A: I was just started working from the last couple of years. And it will be premature enough if I have to judge. But from what I heard from some respected Indonesian photojournalist, who also happened to be the judge of PFI award, the advancement of Indonesian photojournalism is not yet much changed ever. Most photographers simply don’t have time to develop themselves by covering more special issues. They still keep working like machine.
Q: What do you think about the future of Indonesian Photojournalism?
A: I believe there are still so many chance if one really put him/herself to explore. Photojournalism, for many Indonesian, is still something need to be explored for more. We still have so many possibilities and there are so many things need to be discovered.
Q: As a photojournalist, what is your biggest challenge nowadays?
A: The biggest challenge, in my point of view as a stringer photographer, is equipment. I need to be self-sufficient in everything. And as Indonesian, financial is also a problem when doing a project. And being a photojournalist in Indonesia is also not an economically comfortable way to live. But I hope it will change in the future.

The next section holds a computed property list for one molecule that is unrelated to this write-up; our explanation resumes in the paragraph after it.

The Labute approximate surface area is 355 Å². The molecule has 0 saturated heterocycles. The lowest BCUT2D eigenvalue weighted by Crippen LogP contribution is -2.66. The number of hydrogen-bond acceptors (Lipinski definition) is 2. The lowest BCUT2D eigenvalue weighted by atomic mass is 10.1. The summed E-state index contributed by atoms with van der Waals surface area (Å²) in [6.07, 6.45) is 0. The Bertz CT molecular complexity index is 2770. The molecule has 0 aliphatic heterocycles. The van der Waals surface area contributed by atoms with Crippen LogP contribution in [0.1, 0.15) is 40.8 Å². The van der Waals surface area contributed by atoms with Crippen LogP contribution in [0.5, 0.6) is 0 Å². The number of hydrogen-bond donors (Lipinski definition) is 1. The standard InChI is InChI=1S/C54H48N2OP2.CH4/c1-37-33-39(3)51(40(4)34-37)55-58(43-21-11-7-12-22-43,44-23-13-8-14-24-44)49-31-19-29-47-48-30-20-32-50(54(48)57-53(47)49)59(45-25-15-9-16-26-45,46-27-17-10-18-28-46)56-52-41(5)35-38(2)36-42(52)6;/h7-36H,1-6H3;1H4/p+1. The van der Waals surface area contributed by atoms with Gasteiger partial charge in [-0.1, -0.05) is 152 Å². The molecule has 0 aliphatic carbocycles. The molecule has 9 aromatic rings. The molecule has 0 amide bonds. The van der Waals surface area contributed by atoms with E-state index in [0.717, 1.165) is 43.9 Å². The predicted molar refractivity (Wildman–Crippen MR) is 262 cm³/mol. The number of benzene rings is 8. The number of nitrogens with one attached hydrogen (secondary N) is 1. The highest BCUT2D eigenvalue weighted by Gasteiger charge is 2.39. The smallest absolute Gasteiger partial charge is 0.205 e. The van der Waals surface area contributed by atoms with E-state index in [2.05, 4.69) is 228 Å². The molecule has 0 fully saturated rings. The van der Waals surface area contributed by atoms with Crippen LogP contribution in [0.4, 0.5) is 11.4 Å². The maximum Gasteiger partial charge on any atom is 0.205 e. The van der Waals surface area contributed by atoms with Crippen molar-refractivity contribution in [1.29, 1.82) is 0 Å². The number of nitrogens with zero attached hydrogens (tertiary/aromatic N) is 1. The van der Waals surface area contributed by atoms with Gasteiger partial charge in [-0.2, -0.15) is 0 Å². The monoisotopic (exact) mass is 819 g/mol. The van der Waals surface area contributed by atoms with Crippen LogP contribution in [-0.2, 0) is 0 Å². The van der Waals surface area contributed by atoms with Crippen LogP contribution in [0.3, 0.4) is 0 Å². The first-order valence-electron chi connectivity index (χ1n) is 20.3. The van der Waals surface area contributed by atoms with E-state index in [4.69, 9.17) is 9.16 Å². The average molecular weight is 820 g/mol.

Hanung Brahmantyo, Copyright by Dwianto Wibowo
Q: Tell me some photographers who inspire you. and tell me why.
A: They are Paolo Pellegrin, Justin Maxon, and Trent Parke. But honestly, I really don’t know what to say if you ask me why. And if I really have to tell, it’s just they seemed to have interesting stories to be told in an interesting way. Their pictures are unique. They have their own way to explore the issues. Two Indonesian name also popped up in my mind, they are Oscar Motuloh and Donang Wahyu.
Q: Which one is suitable for you, image-maker or story-teller?
A: I am not yet in that step. But I want to be both.
Q: O.k, the last one, do you have anything to share for photography enthusiast?
A: Think out of the box, don’t be afraid to try new things, and explore every possibilities.
You can see more of Dwianto Wibowo’s works here and the Transjakarta series here.